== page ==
ATLANTA - The jolly laugh and wide grin are the same, just like the tightly groomed goatee, the sweat-soaked jersey and the workmanlike stare after a rebound and outlet pass.
It's the same old Carlos Boozer.
Except for the logo on the jersey. And the wallet. And the stat sheet. And the reputation.
It's a Saturday night at Philips Arena in Atlanta. Boozer's new team, the Utah Jazz, is about to spend the evening beating up on the lowly Hawks, to break a two-game losing streak. It is Boozer's 23rd birthday, and family members are in the stands. He's just spent a few nice days on the road trip in Miami with his wife, CeCe.
He's wrapping up a tough week, the fourth game in five nights. But with his game check, he'll have made nearly as much in five days as he made all of last season.
Fans wait for his signature on a new issue of Sports Illustrated, a profile of him inside. Two nights before in a studio a few miles away, the TNT commentators praise him during an interview. Charles Barkley gives a thumbs-up on the $70 million deal that lured the 1999 Juneau-Douglas High School graduate away from the Cleveland Cavaliers last summer.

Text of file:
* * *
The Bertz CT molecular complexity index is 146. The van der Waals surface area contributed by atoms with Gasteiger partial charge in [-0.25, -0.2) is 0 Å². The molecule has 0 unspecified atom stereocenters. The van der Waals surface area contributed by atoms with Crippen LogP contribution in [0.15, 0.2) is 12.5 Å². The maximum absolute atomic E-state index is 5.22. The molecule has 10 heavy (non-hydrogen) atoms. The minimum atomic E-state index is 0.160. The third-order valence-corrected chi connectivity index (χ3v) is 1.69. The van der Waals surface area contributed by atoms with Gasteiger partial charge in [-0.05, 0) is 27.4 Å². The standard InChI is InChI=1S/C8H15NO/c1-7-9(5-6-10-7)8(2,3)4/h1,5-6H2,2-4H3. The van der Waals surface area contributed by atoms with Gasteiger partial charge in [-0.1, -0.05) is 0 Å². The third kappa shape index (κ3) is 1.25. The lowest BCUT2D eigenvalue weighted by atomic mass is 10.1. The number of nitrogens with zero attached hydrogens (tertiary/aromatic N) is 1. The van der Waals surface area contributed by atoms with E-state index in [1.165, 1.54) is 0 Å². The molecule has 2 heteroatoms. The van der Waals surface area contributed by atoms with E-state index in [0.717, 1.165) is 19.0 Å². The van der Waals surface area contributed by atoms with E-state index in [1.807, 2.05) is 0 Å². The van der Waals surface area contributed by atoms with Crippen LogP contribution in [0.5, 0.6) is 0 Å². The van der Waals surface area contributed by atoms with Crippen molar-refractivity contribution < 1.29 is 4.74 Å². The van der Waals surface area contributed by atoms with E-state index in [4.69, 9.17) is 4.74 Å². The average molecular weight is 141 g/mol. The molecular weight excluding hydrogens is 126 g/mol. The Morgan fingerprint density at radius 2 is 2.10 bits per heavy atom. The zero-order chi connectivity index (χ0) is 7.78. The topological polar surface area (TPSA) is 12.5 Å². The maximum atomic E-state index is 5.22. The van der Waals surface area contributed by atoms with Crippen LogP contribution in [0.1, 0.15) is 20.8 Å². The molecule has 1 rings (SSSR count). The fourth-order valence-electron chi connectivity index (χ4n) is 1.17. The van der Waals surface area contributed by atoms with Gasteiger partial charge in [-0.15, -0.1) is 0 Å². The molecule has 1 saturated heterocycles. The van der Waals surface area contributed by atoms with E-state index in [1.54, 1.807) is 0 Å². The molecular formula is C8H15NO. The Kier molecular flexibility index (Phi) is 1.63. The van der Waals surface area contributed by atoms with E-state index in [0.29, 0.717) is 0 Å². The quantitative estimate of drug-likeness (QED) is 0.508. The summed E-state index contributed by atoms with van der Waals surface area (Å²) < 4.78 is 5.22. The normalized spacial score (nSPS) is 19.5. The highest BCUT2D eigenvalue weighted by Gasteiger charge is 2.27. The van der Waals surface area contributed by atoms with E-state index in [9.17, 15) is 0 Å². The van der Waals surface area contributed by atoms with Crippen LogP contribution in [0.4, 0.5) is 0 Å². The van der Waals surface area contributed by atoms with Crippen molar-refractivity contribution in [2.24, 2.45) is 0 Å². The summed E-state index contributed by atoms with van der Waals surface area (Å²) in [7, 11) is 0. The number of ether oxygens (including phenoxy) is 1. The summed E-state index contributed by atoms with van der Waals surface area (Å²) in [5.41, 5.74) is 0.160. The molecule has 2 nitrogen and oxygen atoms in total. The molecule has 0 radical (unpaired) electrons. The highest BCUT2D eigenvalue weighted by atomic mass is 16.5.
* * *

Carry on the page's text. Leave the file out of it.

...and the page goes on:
Heading into Monday night's home game against the New Orleans Hornets, he's averaging 22.2 points and 10.3 rebounds.
No wonder he is happy.
"I don't regret anything. I made all the right decisions," Boozer said.
Cavaliers fans might say it's a matter of opinion.
Telling the story is redundant. At the end of the 2003-04 season, Boozer asks out of a $695,000 option in his contract for the next year. The Cavaliers say yes, believing he intends to sign a six-year, $38 million deal and stay with Cleveland. That amount is the most the Cavs can pay under league rules.
But after the Cavs decline the option, Boozer, his wife and now ex-agent instead sign a $68 million free-agent deal with the Jazz. The Cavs can't match the offer and lose Boozer to the Jazz, getting nothing in return. Many fans ridicule the team for trusting him.